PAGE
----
Mummified mermaid valentines to be reunited after forensic testing

Professor Belinda Colston, Director of Research at the School of Life Sciences has been helping a Conservation and Restoration Masters student to find out more about a mysterious mermaid in the Forensic Conservation Department.

Disney she is not: the Buxton MermaidMermaids have been a source of curiosity and intrigue for centuries; but when Anita Hollinshead – Conservation and Restoration Masters student from the University of Lincoln – came across a mysterious, apparently mummified, mermaid she was determined to find out more about her and may have uncovered a rather ghoulish love story along the way.

Anita first discovered the source of her study, the Buxton Mermaid – thought to be of ancient Japanese origin and now held in the collections of Derbyshire County Council at the Buxton Museum and Art Gallery – whilst working at the gallery as Museum Development Officer for Derbyshire.

“I remember thinking that the Buxton Mermaid didn’t look like the beautiful mermaids you see in paintings or read about. I instantly wanted to know what she was made of, how she was constructed, where she might have come from and the best ways to preserve her for years to come,” she said.

Fake Mermaids, sometimes known as ‘Monkey-fish’, were popular in the 19th century, although there are examples dating back to the 16th century. Many were created by fisherman in Japan and the Far East and sold as mummified mermaids to supplement their income. They were usually bought by sailors as good luck charms, or by collectors who would display them in cabinets of curiosities or at sideshows.

Anita discovered some of the secrets to the Buxton Mermaid through a series of tests carried out on-site at the University of Lincoln.

Professor Belinda Colston, Director of Research at the School of Life Sciences invited Anita to bring the Mermaid to the Forensic Conservation Department. Here, Senior Lecturer at the Faculty of Science and forensic photographer David Padley, captured the mermaid in more detail than can be seen with the naked eye and a forensic anthropologist was able to confirm that there was no human skeletal material included in the head – despite the mermaid’s skull-like appearance.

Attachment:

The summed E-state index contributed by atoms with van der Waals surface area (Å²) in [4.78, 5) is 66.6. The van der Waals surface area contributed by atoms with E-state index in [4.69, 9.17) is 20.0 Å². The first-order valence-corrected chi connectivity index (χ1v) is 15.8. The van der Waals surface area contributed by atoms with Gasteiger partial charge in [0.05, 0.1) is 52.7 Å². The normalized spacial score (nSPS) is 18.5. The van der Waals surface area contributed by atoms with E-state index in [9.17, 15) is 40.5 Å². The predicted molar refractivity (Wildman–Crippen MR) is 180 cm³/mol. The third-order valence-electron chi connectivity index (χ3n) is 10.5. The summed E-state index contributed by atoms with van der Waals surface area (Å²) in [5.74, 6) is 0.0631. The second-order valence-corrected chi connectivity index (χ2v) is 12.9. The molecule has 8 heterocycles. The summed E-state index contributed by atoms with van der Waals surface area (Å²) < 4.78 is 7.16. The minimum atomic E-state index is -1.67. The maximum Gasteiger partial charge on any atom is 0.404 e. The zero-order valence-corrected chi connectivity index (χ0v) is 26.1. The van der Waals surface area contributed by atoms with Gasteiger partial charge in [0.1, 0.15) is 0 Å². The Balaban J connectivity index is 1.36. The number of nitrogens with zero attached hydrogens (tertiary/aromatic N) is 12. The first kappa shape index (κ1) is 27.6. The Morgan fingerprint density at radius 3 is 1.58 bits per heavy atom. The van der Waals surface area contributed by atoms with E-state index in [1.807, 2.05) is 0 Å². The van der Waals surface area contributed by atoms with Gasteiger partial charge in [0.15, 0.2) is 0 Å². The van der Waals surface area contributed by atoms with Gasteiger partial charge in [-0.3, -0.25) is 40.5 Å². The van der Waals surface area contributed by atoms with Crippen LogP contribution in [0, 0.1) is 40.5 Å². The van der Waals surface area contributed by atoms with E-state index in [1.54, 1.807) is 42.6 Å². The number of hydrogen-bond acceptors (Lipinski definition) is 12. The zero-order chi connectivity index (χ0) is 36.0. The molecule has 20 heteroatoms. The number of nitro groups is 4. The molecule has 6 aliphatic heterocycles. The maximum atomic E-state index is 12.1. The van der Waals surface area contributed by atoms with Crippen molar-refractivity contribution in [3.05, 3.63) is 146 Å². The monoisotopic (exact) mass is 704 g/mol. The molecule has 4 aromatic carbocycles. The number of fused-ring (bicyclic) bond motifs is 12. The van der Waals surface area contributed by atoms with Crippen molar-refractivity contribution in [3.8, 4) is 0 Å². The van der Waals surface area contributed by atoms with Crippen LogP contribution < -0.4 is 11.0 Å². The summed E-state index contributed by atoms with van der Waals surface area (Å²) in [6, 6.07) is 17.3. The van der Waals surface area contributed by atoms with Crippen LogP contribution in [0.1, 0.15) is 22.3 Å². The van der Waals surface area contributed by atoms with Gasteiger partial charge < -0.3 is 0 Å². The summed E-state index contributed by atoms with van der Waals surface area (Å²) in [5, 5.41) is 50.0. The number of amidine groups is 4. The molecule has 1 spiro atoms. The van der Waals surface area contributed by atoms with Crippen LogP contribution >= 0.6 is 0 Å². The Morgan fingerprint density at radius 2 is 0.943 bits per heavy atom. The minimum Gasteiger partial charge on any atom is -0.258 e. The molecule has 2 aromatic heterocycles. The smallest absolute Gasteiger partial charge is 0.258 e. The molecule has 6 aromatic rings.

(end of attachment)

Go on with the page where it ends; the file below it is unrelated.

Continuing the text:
Further tests, including x-rays using a phosphorous plate, were then carried out with help from Chris Robinson and Jo Wright, at the Conservation Department at the University to determine how the mermaid was constructed. This enabled Anita to conclude its construction was based upon an armature of wood and wire with a real fish’s tail. Other tests will, hopefully, establish what the mermaid’s hair, ‘skin’, teeth and eyes are made from.

While discovering how the mermaid was constructed was on her list of objectives, finding out that she used to reside in the Wellcome Institution for the History of Medicine with a merman (now at the Horniman Museum) was a surprise. During her research, Anita contacted Deputy Keeper of Natural History at the Horniman Museum, Paolo Viscardi. By sheer coincidence, he was in the process of researching the Horniman’s Merman.

Their research suggests that the Buxton Mermaid and the Horniman Merman were last together in 1982 in the collections of the Wellcome Institution. As a result of this project, they will be reunited in March for a special exhibition and presentation of mermaid research at Buxton Museum and Art Gallery. The exhibition runs from March 19th until May 13th, during which time Paolo, Anita and Ross MacFarlane from the Wellcome Collection will present their research.

“It’s been so exciting to see the reaction that this research has generated. Mermaids really spark people’s imagination,” said Anita. “Although I have been able to find out quite a lot about the Buxton Mermaid she is still in many ways a mysterious creature and I don’t think we’ll ever uncover her whole story”.